Our craft room is a mess. We do a lot of crafts -- quilting, stained glass, woodworking, needlework. Most of the furniture in the room (built to be a bedroom) are castoffs from other parts of the house, or the inexpensive plastic drawers you get at an office supply company. We can never find what we want, and things are "stored" by piling them on the floor.
So you can imagine how interested I was in Organizing Your Craft Space.
I've mixed feelings about this book. On the one hand, it has a lot of great photos, showing different ways to organize craft rooms. After an introductory chapter, there are chapters devoted to each of several popular crafts: stained glass and mosaics, rubber stamping and stenciling, scrapbooking, paper crafts, beading, yarn crafts and needlework, and quilting. You'll also find photo spreads for "guest artists," people who do that craft professionally, showing how each individual organized her work space.
You can learn a lot by looking at the pictures, and getting your own ideas from them. Even though I found that most of the rooms shown were "let's look pretty" rather than "let's get to work," I had at least one "Aha!" of my own. (Perhaps I can better organize my fabric stash by using one of those hanging closet dividers! And the tip of using metal tins with magnets on the bottom *might* be useful.)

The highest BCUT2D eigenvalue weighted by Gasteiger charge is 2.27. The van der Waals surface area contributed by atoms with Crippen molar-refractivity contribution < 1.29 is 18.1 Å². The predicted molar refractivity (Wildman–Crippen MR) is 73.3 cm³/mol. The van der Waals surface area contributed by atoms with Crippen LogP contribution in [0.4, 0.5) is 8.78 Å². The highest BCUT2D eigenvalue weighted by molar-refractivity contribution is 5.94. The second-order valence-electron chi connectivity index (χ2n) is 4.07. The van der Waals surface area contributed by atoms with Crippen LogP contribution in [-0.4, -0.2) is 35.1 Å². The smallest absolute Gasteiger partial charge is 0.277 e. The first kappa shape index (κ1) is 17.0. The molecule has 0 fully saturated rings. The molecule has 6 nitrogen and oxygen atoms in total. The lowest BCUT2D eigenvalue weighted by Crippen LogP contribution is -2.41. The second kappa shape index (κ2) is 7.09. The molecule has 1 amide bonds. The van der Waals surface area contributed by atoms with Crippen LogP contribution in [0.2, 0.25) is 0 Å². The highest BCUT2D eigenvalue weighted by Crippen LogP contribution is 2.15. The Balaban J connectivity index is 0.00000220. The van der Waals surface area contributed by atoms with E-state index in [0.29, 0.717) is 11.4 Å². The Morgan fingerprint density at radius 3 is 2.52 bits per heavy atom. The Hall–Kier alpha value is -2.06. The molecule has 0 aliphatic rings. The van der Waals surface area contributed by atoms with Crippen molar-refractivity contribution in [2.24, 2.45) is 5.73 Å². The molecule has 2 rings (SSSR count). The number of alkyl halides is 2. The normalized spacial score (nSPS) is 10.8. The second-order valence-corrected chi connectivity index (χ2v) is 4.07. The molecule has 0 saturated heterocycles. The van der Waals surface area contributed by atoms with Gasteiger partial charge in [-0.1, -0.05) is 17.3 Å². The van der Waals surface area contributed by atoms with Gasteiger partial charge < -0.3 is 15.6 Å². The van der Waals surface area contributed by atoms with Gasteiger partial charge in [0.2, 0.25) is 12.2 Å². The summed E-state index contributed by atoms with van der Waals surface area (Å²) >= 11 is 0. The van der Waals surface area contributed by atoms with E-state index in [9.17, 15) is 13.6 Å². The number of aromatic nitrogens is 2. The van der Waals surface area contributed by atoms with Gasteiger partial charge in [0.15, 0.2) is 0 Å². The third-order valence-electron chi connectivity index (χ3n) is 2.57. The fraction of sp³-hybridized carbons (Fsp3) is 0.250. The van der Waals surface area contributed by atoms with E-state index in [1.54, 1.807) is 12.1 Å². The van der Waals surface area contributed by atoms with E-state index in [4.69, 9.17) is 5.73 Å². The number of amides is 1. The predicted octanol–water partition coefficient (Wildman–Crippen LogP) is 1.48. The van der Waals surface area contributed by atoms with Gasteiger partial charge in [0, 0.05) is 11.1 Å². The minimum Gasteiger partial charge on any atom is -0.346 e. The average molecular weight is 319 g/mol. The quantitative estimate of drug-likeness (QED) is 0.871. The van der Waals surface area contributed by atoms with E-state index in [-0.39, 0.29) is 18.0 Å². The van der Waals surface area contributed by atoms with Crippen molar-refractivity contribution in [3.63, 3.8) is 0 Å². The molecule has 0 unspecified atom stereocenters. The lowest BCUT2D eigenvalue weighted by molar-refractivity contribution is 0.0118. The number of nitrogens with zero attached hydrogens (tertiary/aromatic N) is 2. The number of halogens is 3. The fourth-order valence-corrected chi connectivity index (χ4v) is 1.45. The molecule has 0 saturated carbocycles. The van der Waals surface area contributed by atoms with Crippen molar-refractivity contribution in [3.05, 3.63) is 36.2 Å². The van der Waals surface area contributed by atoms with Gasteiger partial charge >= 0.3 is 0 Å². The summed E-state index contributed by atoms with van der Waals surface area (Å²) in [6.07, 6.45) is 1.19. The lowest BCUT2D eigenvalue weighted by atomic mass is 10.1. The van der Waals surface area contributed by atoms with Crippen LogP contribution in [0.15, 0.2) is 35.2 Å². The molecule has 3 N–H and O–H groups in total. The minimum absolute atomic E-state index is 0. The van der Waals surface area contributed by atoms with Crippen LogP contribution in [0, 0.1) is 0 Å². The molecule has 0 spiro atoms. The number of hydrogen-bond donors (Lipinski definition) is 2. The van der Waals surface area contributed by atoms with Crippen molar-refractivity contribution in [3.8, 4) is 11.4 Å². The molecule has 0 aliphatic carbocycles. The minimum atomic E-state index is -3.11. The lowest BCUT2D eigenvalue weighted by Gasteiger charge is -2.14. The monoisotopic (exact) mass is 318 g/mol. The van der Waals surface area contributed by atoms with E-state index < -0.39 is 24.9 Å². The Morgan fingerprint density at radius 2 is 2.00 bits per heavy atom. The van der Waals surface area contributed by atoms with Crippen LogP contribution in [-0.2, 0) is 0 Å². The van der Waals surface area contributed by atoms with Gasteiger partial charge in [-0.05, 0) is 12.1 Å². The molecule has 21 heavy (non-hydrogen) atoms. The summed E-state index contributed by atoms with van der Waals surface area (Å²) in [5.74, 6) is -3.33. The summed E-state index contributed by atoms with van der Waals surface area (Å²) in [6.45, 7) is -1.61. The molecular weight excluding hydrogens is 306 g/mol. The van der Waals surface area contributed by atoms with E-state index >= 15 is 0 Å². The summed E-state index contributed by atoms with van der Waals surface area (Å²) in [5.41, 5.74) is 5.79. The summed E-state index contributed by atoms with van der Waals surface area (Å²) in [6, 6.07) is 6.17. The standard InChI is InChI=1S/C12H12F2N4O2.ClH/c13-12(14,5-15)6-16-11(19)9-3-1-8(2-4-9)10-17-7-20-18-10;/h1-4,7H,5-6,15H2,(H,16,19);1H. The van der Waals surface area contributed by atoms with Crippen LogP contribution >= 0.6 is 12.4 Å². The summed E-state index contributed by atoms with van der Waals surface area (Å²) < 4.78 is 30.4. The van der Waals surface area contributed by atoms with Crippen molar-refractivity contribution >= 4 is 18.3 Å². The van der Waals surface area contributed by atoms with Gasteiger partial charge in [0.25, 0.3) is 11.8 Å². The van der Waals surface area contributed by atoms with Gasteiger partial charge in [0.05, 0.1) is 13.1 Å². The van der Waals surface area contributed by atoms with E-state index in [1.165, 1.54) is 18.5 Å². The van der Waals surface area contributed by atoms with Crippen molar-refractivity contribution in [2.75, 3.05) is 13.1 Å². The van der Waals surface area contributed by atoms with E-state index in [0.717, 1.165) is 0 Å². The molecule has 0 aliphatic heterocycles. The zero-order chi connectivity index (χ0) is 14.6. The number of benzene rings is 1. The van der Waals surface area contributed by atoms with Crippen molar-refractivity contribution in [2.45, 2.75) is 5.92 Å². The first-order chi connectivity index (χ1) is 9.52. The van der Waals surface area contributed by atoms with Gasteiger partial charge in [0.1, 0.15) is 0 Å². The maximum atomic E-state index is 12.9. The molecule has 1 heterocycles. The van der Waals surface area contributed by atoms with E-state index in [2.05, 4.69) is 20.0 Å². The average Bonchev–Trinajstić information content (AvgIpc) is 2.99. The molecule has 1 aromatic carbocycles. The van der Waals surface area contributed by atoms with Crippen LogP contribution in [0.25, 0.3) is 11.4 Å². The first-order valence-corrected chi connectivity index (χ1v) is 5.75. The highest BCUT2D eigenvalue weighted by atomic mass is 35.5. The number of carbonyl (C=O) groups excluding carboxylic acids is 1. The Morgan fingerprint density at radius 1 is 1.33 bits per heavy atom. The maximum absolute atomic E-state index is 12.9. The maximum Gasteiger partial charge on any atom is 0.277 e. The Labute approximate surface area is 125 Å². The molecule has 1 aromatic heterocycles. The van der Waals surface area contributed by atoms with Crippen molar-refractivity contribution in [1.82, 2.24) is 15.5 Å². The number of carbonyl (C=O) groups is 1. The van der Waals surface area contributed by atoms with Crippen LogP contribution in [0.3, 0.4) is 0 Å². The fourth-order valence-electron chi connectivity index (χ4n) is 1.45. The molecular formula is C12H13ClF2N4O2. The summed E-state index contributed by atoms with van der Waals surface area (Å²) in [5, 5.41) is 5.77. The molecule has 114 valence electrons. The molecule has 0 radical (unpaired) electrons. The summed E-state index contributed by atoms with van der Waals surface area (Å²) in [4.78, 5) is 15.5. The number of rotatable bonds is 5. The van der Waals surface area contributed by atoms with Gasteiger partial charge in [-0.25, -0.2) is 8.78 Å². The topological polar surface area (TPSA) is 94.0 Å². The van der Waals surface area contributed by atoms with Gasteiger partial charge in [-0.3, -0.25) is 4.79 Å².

That's a good thing, because I don't think you'll get a lot of inspiration from the text. I had expected a lot more practical guidance, not suggestions like "Categorizing books should be accomplished according to a system that works for you."
For instance, one problem we struggle with is finding a way to store large sheets of glass; the section on stained glass showed a photo of a craft room with a space built-in for the purpose, but did not include any discussion of the criteria in designing your own solution. If I have a large sheet of red fusible glass, a smaller sheet that was cut from it, and some red scraps from previous projects -- how can I inventory them so that I don't look for the glass in three places, or cut down a larger sheet unnecessarily? This book gives me no clue; I'm no wiser than when I began.
I don't think the book is useless, not by a long shot. Some of the general suggestions are worthwhile, though I'm not sure you need to be told to label boxes or to separate items by function. Even if you "know" something, it can help to have someone remind you -- with examples. The photos can provide some inspiration, too.
Would I recommend the book? Hmmm... it's okay. I enjoyed looking through it once, maybe twice, but I don't think it will have a long term effect in getting our own craft space organized.